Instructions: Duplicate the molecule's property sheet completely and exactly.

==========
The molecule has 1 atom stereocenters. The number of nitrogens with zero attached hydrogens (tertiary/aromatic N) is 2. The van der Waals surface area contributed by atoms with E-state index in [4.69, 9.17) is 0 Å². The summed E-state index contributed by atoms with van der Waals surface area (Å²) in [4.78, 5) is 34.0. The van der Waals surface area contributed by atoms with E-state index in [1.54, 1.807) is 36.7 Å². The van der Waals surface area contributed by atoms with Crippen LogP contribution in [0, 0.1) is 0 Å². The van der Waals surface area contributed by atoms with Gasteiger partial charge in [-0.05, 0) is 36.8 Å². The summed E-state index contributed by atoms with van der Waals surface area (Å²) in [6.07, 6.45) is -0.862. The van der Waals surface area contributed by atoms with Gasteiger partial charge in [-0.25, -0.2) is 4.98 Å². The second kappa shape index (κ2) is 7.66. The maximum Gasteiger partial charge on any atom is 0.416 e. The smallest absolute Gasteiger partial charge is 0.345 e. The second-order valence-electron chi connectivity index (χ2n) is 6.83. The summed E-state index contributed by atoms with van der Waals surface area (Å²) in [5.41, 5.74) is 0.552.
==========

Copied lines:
The molecule has 1 atom stereocenters. The number of nitrogens with zero attached hydrogens (tertiary/aromatic N) is 2. The van der Waals surface area contributed by atoms with E-state index in [4.69, 9.17) is 0 Å². The summed E-state index contributed by atoms with van der Waals surface area (Å²) in [4.78, 5) is 34.0. The van der Waals surface area contributed by atoms with E-state index in [1.54, 1.807) is 36.7 Å². The van der Waals surface area contributed by atoms with Crippen LogP contribution in [0, 0.1) is 0 Å². The van der Waals surface area contributed by atoms with Gasteiger partial charge in [-0.05, 0) is 36.8 Å². The summed E-state index contributed by atoms with van der Waals surface area (Å²) in [6.07, 6.45) is -0.862. The van der Waals surface area contributed by atoms with Gasteiger partial charge in [-0.25, -0.2) is 4.98 Å². The second kappa shape index (κ2) is 7.66. The maximum Gasteiger partial charge on any atom is 0.416 e. The smallest absolute Gasteiger partial charge is 0.345 e. The second-order valence-electron chi connectivity index (χ2n) is 6.83. The summed E-state index contributed by atoms with van der Waals surface area (Å²) in [5.41, 5.74) is 0.552.